Plain vanilla never tasted so good
Ordinary works. I can get accustomed to it, even favor it.
For one thing, you don’t have to worry about where you park ordinary, unless you do something egregiously silly such as choose a spot in a dark alley in an unfamiliar city.
Law enforcement people leave you alone in ordinary, particularly if you are sitting behind the steering wheel with noticeably gray hair. You’d have to do something pretty outrageous to get their attention. Otherwise, you can almost hear them thinking: “Leave the old guy alone.”
The only bad thing about being grayhaired and driving something as ordinary as this week’s subject vehicle, the 2016 Mazda CX-5 Grand Touring AWD crossover utility vehicle, is young men. What’s with them? The posted speed limit, clearly visible in stark black and white, is 30 miles per hour.
I am going 30 mph, maybe 32 mph, but clearly not fast enough for the fellow in the loud Dodge Challenger behind me. He moves close to my rear bumper, then swerves to my right before rudely cutting in front of me.
He’s a young man in a hurry — to go where? I don’t know. That 30 mph limit pretty much controls the length of George Mason Boulevard in Arlington. If Mr. Challenger keeps moving as fast as he’s moving, he’s likely to run into one of his former classmates now wearing an Arlington County Police uniform.
I like the ease and comfort of ordinary represented by the CX-5 Grand Touring AWD. It sits relatively high, with a ground clearance of 8.5 inches. You can see everything front and rear. You feel in command of your driving situation. And this one comes with a bevy of advanced driver-assistance options — rear crosstraffic alert, blind-spot monitor, emergency brake assist-city. Put it this way, if another motorist is intent on speeding past you on your blind side, you see the bad actor in plenty of time to avoid trouble.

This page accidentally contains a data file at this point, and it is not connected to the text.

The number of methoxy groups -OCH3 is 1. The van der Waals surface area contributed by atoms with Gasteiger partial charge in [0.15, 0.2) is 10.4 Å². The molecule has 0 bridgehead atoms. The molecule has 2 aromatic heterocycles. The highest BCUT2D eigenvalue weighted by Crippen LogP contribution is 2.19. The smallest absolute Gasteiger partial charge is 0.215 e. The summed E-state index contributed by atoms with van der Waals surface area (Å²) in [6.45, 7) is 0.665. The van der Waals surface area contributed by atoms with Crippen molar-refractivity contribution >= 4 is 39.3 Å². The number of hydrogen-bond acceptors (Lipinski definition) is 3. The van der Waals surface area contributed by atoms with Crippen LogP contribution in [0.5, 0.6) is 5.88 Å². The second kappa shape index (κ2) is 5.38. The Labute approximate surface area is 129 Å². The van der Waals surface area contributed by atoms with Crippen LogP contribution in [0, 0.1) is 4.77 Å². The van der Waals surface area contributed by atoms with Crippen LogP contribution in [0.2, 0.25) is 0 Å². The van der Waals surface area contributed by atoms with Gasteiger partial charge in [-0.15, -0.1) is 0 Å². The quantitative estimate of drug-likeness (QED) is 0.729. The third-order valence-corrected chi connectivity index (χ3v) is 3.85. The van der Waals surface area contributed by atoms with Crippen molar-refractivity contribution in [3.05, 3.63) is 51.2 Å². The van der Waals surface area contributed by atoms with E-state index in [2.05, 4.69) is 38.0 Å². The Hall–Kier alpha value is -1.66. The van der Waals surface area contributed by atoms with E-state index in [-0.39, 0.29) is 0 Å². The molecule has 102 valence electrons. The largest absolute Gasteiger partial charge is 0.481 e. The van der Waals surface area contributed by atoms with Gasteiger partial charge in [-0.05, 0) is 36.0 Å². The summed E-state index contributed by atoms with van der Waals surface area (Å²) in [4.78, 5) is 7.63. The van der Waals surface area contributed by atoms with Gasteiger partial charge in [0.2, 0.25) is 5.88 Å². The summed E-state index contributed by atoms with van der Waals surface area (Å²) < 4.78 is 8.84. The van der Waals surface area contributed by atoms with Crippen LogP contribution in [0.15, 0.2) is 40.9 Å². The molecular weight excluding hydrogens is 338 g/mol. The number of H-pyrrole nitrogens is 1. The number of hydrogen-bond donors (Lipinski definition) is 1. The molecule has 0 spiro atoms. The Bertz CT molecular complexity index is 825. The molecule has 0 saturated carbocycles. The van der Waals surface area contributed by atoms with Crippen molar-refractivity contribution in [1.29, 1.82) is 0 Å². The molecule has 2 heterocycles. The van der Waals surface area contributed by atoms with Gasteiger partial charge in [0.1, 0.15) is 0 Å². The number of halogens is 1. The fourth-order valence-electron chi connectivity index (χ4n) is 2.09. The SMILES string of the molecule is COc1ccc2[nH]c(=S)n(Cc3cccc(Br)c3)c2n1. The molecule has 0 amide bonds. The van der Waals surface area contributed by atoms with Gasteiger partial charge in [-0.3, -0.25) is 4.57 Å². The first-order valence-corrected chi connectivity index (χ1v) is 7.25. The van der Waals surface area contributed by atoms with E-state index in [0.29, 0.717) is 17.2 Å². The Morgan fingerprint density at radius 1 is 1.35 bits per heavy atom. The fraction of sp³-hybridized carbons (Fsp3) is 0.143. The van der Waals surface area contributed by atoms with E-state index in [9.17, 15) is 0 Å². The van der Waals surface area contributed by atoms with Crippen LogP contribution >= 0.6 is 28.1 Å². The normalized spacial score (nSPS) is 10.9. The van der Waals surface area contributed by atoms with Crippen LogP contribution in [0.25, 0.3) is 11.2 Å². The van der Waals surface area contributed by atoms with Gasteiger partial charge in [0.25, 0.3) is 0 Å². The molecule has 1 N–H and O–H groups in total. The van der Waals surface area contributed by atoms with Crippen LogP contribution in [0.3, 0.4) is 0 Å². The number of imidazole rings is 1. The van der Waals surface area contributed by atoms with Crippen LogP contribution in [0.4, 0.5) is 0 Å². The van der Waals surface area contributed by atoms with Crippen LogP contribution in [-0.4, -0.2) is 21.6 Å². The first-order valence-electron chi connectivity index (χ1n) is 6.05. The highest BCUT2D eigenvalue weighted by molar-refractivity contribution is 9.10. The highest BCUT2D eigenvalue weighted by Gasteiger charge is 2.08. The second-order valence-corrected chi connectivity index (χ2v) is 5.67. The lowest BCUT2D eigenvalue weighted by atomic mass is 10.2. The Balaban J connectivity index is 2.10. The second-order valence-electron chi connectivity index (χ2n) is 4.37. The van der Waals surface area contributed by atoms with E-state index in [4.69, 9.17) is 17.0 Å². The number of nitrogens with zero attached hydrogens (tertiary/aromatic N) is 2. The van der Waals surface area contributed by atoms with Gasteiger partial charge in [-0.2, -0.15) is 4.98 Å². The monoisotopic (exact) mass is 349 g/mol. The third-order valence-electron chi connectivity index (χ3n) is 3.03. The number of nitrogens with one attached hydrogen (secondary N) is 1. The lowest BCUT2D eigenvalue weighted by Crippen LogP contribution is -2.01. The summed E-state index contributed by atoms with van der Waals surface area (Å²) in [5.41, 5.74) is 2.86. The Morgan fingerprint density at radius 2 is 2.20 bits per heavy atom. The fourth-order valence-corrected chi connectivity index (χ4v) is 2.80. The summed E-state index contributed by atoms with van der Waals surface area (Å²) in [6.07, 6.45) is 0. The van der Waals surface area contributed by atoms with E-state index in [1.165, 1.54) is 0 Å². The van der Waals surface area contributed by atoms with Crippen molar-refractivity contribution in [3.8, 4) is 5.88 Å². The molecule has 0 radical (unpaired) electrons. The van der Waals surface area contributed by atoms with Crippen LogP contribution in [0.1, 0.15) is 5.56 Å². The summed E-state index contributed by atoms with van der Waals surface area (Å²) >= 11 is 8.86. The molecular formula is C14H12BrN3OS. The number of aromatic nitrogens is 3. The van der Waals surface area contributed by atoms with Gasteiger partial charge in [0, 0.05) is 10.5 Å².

But my favorite technology on the CX-5 Grand Touring is the rear crosstraffic alert system, especially at around 7:30 on a weekday morning when parents are rushing to work, others are herding their young ones to local school bus stops and high school students are speeding to class.
The rear cross-traffic alert system helps eliminate the danger of a back-up collision or, worse, hitting a young child walking behind the CX-5. That technology seems to me to be valuable enough to be required by federal traffic safety officials.
It costs money, of course, about an extra $1,505 when coupled with other advanced driver assistance systems. But it is well worth it, I think — certainly in comparison to the insurmountable grief of striking a child walking to school.
The new CX-5 Grand Touring AWD comes with a stronger engine — an optional 2.5-liter gasoline inline fourcylinder model (184 horsepower and 185 pound-feet of torque). You won’t beat anyone off the mark with this one. No matter. It is a dedicated family hauler. Besides, the 2.5-liter engine has more oomph and only marginally worse fuel economy than the base 2-liter gasoline four-cylinder (155 horsepower and 150 pound-feet of torque).
The bigger engine delivers 24 miles per gallon in the city and 30 mpg on the highway. The 2-liter engine gets you 26 in the city and 35 on the highway. Both run on regular grade gasoline, which was priced at $1.99 a gallon in several neighborhoods in Northern Virginia last week when I checked.
I like this one. Interior fit and finish are excellent. Interior materials seem substantially improved over those used in the 2014 and 2015 models. But if you are an audiophile, you won’t be crazy about this one. The sound system delivers dreadfully ordinary reproduction. Oh, well.
I like the ease and comfort of ordinary represented by the CX-5 Grand Touring AWD.